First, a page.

At the 99 Cents Only store, nothing is over 99 cents -- ever. At least that's the way it's been since the first store opened in Los Angeles 26 years ago. But since then, the cost of doing business has gone up, and that means the price of some products at the 99 Cents Only Store might go up as well.
"The 99-cent price point, particularly today with inflation that we've seen and increases in transportation costs and everything, it's more challenging to offer a full selection of products for 99 cents," said 99 Cents Only Stores President and Chief Operating Officer Jeff Gold.
Loyal customers know a trip to this store isn't going to break the bank. In fact they're likely to save money on simple household items, even food. But Jeff Gold says the retailer lost $1.5 million last quarter, so now it's looking at a new pricing structure that would see 99-cent items sell for more.
"One of the things that we've considered doing is having select commodity products that we sell above 99 cents, for example selling gallons of milk for $2.99," said Gold.
The store says no matter how they change with the times, they will still provide a great value, whether a product is 99 cents or not. They also say a new pricing scheme would keep them competitive with your neighborhood grocer by allowing them to bring in new items they currently can't afford to sell at just under a buck.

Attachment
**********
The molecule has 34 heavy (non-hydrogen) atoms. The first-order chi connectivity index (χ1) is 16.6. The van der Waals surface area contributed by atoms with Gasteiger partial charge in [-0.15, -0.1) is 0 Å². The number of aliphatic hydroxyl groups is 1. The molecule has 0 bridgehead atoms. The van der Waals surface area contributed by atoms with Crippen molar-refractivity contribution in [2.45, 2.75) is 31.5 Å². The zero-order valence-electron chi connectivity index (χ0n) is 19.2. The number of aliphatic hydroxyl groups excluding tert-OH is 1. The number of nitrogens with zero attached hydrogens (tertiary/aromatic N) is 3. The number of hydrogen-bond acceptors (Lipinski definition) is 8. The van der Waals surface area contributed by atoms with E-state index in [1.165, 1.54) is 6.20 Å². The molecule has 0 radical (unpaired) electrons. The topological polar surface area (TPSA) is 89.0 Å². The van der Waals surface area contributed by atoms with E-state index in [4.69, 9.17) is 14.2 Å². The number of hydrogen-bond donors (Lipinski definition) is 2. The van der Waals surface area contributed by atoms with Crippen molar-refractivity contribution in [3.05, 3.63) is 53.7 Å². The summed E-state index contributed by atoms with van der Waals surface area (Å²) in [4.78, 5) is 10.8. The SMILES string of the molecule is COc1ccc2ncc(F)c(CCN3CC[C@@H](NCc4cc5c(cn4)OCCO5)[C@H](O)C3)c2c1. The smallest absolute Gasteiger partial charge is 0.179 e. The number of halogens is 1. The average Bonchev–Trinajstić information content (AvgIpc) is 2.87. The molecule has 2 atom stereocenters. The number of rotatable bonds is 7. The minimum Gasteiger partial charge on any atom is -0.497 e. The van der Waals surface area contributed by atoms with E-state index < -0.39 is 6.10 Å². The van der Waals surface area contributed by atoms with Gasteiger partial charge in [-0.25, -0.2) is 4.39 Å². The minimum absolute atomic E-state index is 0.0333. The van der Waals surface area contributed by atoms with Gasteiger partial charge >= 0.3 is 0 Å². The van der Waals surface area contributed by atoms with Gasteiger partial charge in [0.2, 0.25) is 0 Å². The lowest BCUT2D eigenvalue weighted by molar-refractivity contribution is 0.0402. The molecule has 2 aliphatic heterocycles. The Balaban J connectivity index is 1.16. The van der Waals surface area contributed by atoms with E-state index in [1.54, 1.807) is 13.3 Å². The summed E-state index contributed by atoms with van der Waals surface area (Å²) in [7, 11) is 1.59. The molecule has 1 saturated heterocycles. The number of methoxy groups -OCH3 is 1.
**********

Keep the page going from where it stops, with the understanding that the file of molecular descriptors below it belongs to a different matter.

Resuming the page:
Shoppers gave their two cents.
"I don't know if I'll shop here if it's going to be that much more," said one shopper.
"Everything has gone up, they have to change it," said another shopper.
"As long as it's a deal, 'cause that's why I'm here in the first place," said a third shopper.
So what about the store's name, the 99 Cents Only Stores -- will the company drop the "only" if they add on to their pricing? Jeff Gold said that is also under consideration.